Nevertheless, She’s Rising

First-Term Senator Kamala Harris Finds Her Voice in Washington and a Growing Following on Twitter

Michael Cohen
Published in
6 min readJun 23, 2017


Kamala Harris Moves Up | Getty Images

Since January, students in both my undergraduate and graduate classes have been universal in their belief that Sen. Kamala Harris of California is the future of the Democratic party. They point to her career in public service as a district attorney before her election to be the state’s attorney general in 2010, as well as her relative youth (she’s 52), and diverse background (she’s biracial). Tugging on my political science heart strings, they remind me that California has 55 Electoral College votes.

Admittedly, I’ve been more circumspect. Taken at face value, Sen. Harris’s political rise is thoroughly conventional. She grew up the daughter of two parents who brought her to civil rights protests. After graduating high school she was voted freshman class representative to Howard University’s liberal arts college, participated on the debate team, and joined a sorority. She went back to California for law school, earned her J.D., and began her career as a district attorney rising to attorney general of California, a statewide office, which fueled her next step to the U.S. Senate. Harris didn’t even beat a Republican — she defeated a fellow Democrat for the seat.

So, for me, Harris was not an instant sensation. But the Twitter analytics I’ve been reviewing from our partners at Crimson Hexagon have me rethinking who’s really teaching what to whom in my classrooms. As it turns out, the national launch of Kamala Harris is well underway. My students saw it well before I bought in, which turns out to be this morning. While I didn’t see it coming, nevertheless, the Senator from California is rising.

On November 8 last year, the @KamalaHarris twitter feed had 63,792 followers. As of yesterday, it’s grown to 533,647, more than a seven-fold increase (+752%). As you can see below, much of the growth has been steady and relatively consistent with two major jumps I’ll outline below.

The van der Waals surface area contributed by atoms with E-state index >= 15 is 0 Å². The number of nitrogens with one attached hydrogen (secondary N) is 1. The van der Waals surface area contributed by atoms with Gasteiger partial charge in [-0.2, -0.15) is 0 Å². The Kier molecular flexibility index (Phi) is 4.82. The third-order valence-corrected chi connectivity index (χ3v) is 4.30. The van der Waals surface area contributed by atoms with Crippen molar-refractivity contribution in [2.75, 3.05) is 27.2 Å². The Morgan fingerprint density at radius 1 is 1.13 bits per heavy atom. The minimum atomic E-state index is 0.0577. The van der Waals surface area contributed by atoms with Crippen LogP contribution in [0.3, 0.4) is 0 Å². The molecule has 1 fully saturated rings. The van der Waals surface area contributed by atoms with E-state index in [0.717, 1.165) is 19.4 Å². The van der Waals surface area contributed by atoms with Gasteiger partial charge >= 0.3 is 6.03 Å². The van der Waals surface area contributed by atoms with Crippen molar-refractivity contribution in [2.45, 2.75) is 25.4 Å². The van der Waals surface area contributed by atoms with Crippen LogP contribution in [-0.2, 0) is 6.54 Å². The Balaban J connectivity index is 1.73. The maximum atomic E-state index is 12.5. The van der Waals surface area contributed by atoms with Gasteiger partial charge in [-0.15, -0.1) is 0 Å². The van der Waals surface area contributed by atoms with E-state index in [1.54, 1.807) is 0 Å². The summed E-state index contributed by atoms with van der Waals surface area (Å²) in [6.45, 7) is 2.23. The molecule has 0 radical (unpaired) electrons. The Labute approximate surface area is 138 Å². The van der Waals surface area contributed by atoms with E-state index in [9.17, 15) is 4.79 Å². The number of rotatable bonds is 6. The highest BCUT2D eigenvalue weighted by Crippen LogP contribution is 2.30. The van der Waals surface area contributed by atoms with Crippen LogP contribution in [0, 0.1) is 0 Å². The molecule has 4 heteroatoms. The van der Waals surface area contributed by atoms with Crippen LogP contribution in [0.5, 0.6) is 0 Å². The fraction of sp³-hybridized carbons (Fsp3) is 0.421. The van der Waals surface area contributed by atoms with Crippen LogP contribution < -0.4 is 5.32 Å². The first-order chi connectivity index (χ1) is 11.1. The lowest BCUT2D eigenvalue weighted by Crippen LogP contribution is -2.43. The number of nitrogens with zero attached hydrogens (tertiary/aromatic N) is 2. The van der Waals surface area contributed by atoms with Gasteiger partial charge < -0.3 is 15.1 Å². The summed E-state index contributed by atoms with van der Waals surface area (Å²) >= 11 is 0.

@KamalaHarris Twitter followers | Graph from Crimson Hexagon

Elections and Aftermath

Kamala Harris was not a household name nationwide going into her election to the U.S. Senate. While this has not happened yet, she may be on her way to becoming one. Her election and how she handled the aftermath has helped to fuel her rise in Democratic circles and on Twitter and put her in a position to leverage that momentum with her background and experience when opportunity came along in late spring.

Election Day (+12,075 followers). Winning begets winning, so when Harris prevailed on November 8, Twitter users began to take notice but only for a relatively short period of time. On November 10, she added 12,075 followers and two days later, another 12,935. One week after the election, she crossed over to the 100k mark. Most of the growth over the next few weeks appears to be organic and somewhat expected. Harris appeared in interviews and other media including “The Axe Files” with David Axelrod, where the host spends an entire hour with his guest and you get a good sense of her background.

Women’s March (+10,609 followers). If the election and swearing in of Donald Trump was a divisive event, the marches in the nation’s capitol and elsewhere demonstrated how far the nation still needed to go before it healed. Anti-Trump posters were everywhere and it was clear no honeymoon would be afforded the new president. California’s new senator implored the crowd to remember that despite the loss, they had the power (skip to 3:18).